Once there was cause for alarm about the environment, but no longer, claims Gregg Easterbrook; the greens can now go home. Not so.by Hugh Raven / August 20, 1997 / Leave a comment
Published in August 1997 issue of Prospect Magazine
It is hard not to be impressed by Gregg Easterbrook’s book, in all its elegant and learned 700-page gigantism. Here is a man with something to say and ample wherewithal to say it. It brims with confidence and pokes the environmentalist (like this one) firmly in the eye.
All the environmental problems you care to think of, and many you would rather not, are wheeled out and skilfully disembowelled; from the A of acid rain through biotechnology, chemical hazards, desertification, forest die-back and global warming, to the Z of a Dr Karl Zinsmeister’s obscure opinions on farming. But if you thought the patient was sick, be reassured. Examine the entrails and exult: be shown toxic waste dumps heaving with wildlife; radiation leaks which are safer than an X-ray; squadrons of spotted owls in woods where they are allegedly extinct; acid rain improving the breeding performance of trout; and air so pure, even in an LA gridlock, that our grandparents would gasp.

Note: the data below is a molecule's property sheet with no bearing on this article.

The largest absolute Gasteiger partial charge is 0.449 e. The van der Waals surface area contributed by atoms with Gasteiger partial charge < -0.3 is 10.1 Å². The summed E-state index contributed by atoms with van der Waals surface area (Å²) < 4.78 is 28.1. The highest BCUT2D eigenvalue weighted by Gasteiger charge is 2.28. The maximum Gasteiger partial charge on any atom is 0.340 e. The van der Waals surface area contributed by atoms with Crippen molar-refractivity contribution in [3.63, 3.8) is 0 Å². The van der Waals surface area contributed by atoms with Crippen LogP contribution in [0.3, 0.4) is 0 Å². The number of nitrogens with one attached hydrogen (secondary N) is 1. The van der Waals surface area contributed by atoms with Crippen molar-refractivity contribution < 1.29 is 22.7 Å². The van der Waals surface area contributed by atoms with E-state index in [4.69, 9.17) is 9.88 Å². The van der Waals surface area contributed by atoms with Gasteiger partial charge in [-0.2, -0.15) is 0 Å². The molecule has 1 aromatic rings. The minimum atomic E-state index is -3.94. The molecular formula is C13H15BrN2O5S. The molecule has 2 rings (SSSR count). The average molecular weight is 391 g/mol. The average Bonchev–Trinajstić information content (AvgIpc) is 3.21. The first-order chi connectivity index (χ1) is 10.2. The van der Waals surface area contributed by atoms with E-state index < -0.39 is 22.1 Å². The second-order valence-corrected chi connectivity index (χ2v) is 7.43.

Not that there has been no abuse of the planet. The human is an intemperate and often ignorant animal, guilty of all manner of ecological misdemeanours during its short tenure of the world. But any sin humanity has committed against nature-or, with the exception of nuclear war, is yet capable of committing-is small beer compared to nature’s own slings and arrows and the earth’s self-inflicted wounds. Killer asteroid strikes, volcanic eruptions, tumultuous upheaval of the earth’s tectonic plates: all have wiped out thousands of species and brought rapid or even instantaneous environmental change. Yet life goes on. The earth is robust, able to laugh off the soundest thrashing with the largest cosmic stick.
If the line of argument sounds familiar, that is probably because it is-popularised by a small and clever group of right-wing journalists writing witty books about the red-green conspiracy. Easterbrook is certainly as readable as any. But just as you settle back to enjoy him a…